Hugh Miller and the Mystery of His Death

His death provokes more discussions than his life.

Some blamed his mother, who told him stories about frightening Gaelic spirits. Some suggested he could not deal with the apparent contradictions between his faith and his geological studies. Interestingly, this second theory is still strong today. Yet, its proponents don’t know Hugh Miller. He was never afraid of the truth, nor of the questions and challenges that led to its discovery.


On December 30, 1856, thousands of people followed Hugh Miller’s coffin to the Grange cemetery in Edinburgh, Scotland. He was dearly loved and respected, particularly for his thought-provoking writings on a wide variety of subjects. As an editor of Miller’s memoirs aptly said, “In choosing him, readers were choosing a friend.”[1]

        A question meandered through the crowd, “Why?”

        On Christmas Eve, after reading some poems to his children and sending them to bed, Miller wrote a suicide note to his wife Lydia and shot a bullet through his chest, muffling the sound. Lydia discovered the body the next morning.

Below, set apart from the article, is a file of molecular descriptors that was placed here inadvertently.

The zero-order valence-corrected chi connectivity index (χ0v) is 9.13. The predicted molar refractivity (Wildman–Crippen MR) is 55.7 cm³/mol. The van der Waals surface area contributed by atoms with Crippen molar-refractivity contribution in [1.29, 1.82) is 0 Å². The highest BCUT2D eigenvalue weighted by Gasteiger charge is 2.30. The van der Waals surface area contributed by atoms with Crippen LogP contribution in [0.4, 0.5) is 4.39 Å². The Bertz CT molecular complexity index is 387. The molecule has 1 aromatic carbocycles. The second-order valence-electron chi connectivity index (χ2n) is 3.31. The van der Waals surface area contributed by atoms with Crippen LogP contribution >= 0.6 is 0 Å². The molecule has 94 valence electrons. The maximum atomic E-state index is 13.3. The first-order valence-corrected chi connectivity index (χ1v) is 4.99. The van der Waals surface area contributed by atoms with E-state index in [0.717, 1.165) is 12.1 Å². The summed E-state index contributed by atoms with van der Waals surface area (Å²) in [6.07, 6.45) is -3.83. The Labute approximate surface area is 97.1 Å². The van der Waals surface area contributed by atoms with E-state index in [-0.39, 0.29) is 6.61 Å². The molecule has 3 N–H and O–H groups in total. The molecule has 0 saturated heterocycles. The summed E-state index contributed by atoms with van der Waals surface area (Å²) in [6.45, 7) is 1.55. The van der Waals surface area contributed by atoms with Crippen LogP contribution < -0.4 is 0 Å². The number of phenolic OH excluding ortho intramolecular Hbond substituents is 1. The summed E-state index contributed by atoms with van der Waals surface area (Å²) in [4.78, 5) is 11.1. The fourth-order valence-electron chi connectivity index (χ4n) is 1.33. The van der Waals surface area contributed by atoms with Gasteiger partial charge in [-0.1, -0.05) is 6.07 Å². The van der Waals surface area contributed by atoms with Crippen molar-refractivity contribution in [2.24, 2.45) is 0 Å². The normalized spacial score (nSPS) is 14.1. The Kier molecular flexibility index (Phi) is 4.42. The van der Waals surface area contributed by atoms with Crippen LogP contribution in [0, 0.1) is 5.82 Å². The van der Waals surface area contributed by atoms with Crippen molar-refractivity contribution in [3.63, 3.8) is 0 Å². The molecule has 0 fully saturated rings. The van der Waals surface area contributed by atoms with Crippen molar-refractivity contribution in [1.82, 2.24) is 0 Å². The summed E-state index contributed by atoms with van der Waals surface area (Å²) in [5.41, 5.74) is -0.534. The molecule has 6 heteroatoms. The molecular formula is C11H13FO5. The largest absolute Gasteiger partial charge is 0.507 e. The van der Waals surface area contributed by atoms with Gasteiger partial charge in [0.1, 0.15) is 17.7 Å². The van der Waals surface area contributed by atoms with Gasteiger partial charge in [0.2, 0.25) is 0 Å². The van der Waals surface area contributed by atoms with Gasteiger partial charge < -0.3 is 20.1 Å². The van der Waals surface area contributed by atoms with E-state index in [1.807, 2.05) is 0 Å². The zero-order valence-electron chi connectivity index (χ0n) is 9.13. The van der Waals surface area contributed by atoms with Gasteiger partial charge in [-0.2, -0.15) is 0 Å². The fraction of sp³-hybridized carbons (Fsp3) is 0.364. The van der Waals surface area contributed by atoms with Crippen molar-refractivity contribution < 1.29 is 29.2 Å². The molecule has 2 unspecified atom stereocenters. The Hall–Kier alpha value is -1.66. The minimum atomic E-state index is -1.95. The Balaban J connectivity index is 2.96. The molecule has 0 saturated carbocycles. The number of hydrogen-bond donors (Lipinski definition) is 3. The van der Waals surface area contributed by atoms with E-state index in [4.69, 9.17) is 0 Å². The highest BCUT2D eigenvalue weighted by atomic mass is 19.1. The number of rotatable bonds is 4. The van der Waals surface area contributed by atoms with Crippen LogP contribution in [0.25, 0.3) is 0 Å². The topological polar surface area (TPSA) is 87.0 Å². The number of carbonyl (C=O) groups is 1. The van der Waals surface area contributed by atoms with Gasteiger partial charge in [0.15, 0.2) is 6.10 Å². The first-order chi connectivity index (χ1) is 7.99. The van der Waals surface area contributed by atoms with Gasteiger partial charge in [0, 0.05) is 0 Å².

“Dearest Lydia,” he wrote, “I must have walked, and a fearful dream rises upon me. I cannot bear the horrible thought. God and Father of the Lord Jesus Christ, have mercy upon me.”[2]

Searching for Reasons

        Speculations about Miller’s reasons immediately rose. Upon request of his pastor, physicians conducted an examination of his brain, which showed a “diseased appearance.” The final judgment was that the suicide had been committed “under the impulse of insanity.”[3]

        He had not been well for a while. He had complained to his doctor that his brain was “giving way,” and had reported terrible nightmares that left him “trembling all over, and quite confused.” He had also reported sharp pains, like “an electric shock,”[4] passing through his brain and leaving a burning sensation on top of his head. Because of these physical symptoms and the visible appearance of a “diseased brain,” some have suggested a brain tumor. Whatever it was, it was fairly sudden and unpredicted. As most illnesses of the brain, it was also largely unexplainable.

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